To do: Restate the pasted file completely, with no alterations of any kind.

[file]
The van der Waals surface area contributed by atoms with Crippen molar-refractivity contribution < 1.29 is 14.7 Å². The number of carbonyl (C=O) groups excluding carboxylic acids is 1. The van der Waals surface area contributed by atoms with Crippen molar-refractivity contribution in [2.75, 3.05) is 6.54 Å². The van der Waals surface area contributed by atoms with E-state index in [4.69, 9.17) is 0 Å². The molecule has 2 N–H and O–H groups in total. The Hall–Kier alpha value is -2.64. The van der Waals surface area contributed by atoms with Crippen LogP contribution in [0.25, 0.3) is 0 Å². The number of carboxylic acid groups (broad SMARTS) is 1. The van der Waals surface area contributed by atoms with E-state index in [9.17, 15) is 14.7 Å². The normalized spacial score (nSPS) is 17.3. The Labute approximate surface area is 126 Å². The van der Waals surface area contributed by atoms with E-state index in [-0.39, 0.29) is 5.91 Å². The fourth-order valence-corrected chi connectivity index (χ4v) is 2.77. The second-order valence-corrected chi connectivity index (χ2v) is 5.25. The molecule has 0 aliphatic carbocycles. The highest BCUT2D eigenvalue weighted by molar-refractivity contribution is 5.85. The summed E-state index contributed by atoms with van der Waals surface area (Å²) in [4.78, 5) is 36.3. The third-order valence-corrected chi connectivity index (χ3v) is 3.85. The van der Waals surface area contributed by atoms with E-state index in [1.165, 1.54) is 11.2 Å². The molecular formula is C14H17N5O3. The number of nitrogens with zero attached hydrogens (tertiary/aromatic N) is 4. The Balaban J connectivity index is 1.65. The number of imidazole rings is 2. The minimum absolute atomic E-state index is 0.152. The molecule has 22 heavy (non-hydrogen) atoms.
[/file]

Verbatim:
The van der Waals surface area contributed by atoms with Crippen molar-refractivity contribution < 1.29 is 14.7 Å². The number of carbonyl (C=O) groups excluding carboxylic acids is 1. The van der Waals surface area contributed by atoms with Crippen molar-refractivity contribution in [2.75, 3.05) is 6.54 Å². The van der Waals surface area contributed by atoms with E-state index in [4.69, 9.17) is 0 Å². The molecule has 2 N–H and O–H groups in total. The Hall–Kier alpha value is -2.64. The van der Waals surface area contributed by atoms with Crippen LogP contribution in [0.25, 0.3) is 0 Å². The number of carboxylic acid groups (broad SMARTS) is 1. The van der Waals surface area contributed by atoms with E-state index in [9.17, 15) is 14.7 Å². The normalized spacial score (nSPS) is 17.3. The Labute approximate surface area is 126 Å². The van der Waals surface area contributed by atoms with E-state index in [-0.39, 0.29) is 5.91 Å². The fourth-order valence-corrected chi connectivity index (χ4v) is 2.77. The second-order valence-corrected chi connectivity index (χ2v) is 5.25. The molecule has 0 aliphatic carbocycles. The highest BCUT2D eigenvalue weighted by molar-refractivity contribution is 5.85. The summed E-state index contributed by atoms with van der Waals surface area (Å²) in [4.78, 5) is 36.3. The third-order valence-corrected chi connectivity index (χ3v) is 3.85. The van der Waals surface area contributed by atoms with E-state index in [1.165, 1.54) is 11.2 Å². The molecular formula is C14H17N5O3. The number of nitrogens with zero attached hydrogens (tertiary/aromatic N) is 4. The Balaban J connectivity index is 1.65. The number of imidazole rings is 2. The minimum absolute atomic E-state index is 0.152. The molecule has 22 heavy (non-hydrogen) atoms.